The placenta is not a hermetic shelter as was once thought. Recent research shows it harbours a unique ecosystem of bacteria coming from the mother. And alterations of that microbial community, claims Kjersti Aagaard of Texas Children’s Hospital and Baylor College of Medicine in Houston (USA), may lead some women to give birth prematurely. Aagaard investigates the impact of gestational factors on birth and also on the early life microbiota. She has looked at how, for instance, the mum’s diet can affect her infant’s gut bacteria and thus, disease risk.
At the beginning of the summer, Aagaard attended the Barcelona Bdebate conference on the human gut microbiome, held at the Cosmocaixa Science Museum on June 30 and July 1.
Tell us about your research interests – so far your research focuses mostly on what factors in pregnancy impact the early life microbiota.
Where we are really looking to expand our interest out is in those first weeks to months of life. We know something about what the baby’s microbiota looks like at birth and we know something about what it looks like even at a year. But we firmly believe it is crucial to understand the first six weeks of life, when there are minimal outside the home and family exposures.
What do you mean by exogenous exposures?
Many babies by 6 weeks of age are in daycares. By two months of age they get a whole round of vaccines; a significant percentage of them will have got an additional antibiotic course; some of them will be exclusively breastfed, other[s] will have formula milk, or a mix of both. And so on. That’s why we think this first window is so pivotal. We need to understand that relatively naïve period and the impact of pregnancy on it. And in fact, part of our research focuses on trying to discriminate out whether we can measure the impact of the 40 weeks of [pregnancy] in those first six weeks of life.
And that is where our interest differs from some other group[s]. Ours relies mainly in understanding the role pregnancy plays in modeling that early microbiota, whereas other groups are interested in understanding what the early interval of time means for life down the road. Both are separate questions and we look at [the same period] in very different ways.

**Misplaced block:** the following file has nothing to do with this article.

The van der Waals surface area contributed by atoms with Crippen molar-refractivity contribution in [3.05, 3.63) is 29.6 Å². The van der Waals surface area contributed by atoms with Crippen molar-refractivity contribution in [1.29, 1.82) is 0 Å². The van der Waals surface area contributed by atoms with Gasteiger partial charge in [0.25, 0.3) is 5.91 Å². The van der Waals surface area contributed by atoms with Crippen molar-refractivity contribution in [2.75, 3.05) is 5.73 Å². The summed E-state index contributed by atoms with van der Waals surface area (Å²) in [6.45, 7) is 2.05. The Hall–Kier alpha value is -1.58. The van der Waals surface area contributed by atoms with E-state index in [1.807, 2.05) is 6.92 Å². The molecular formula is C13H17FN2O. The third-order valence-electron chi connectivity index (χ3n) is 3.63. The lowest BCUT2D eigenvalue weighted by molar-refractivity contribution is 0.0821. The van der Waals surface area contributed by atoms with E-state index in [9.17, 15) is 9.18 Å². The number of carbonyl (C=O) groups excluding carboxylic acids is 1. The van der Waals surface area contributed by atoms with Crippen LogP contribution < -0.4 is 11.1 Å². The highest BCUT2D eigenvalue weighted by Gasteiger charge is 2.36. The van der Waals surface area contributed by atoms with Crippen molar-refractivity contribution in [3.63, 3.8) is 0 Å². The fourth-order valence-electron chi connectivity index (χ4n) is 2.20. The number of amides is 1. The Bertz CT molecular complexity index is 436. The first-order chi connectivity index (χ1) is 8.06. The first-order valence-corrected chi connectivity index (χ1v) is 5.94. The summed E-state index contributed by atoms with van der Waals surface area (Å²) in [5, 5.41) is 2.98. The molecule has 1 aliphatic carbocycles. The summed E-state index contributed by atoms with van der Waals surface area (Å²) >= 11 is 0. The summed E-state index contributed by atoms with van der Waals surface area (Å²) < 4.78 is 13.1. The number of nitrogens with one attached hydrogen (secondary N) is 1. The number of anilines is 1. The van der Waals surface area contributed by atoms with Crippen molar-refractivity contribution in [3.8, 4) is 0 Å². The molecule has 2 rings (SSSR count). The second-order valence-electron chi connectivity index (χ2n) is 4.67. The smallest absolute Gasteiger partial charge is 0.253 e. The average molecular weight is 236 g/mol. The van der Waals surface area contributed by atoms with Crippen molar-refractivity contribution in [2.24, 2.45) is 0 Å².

During pregnancy, it has been discovered, some of the mum’s bacteria get to the placenta. One hypothesis states the reason for this bacterial journey is to start preparing the fetal immune system.
Let me be a bit skeptical. Bacteria circulate in blood through our bodies, also into the placenta, and [they cross] into the fetus. I am not sure there is a huge evolutionary design thing of having bacteria there, but it is just a process of blood flow that just happens. Having said that, it is true we can maybe take advantage of it; there may be ways we can leverage that exposure early on [in] life. Why not start preparing the body defense system?
In fact, you have a paper on the placenta microbiota suggesting that idea.
We have, but it was just speculation. Recently, there was a paper published suggesting this purpose for bacteria crossing the placenta. In a mice study, researchers used a pathogenic form of E. coli to demonstrate mum’s bacteria start training the baby’s immune system. It could be. But we don’t know what came first: the bacteria or the immune system.
You talk about these 40 weeks of pregnancy and the impact they have on the baby’s microbiota. But what about, for example, the mode of delivery or antibiotics used during labor or in early life?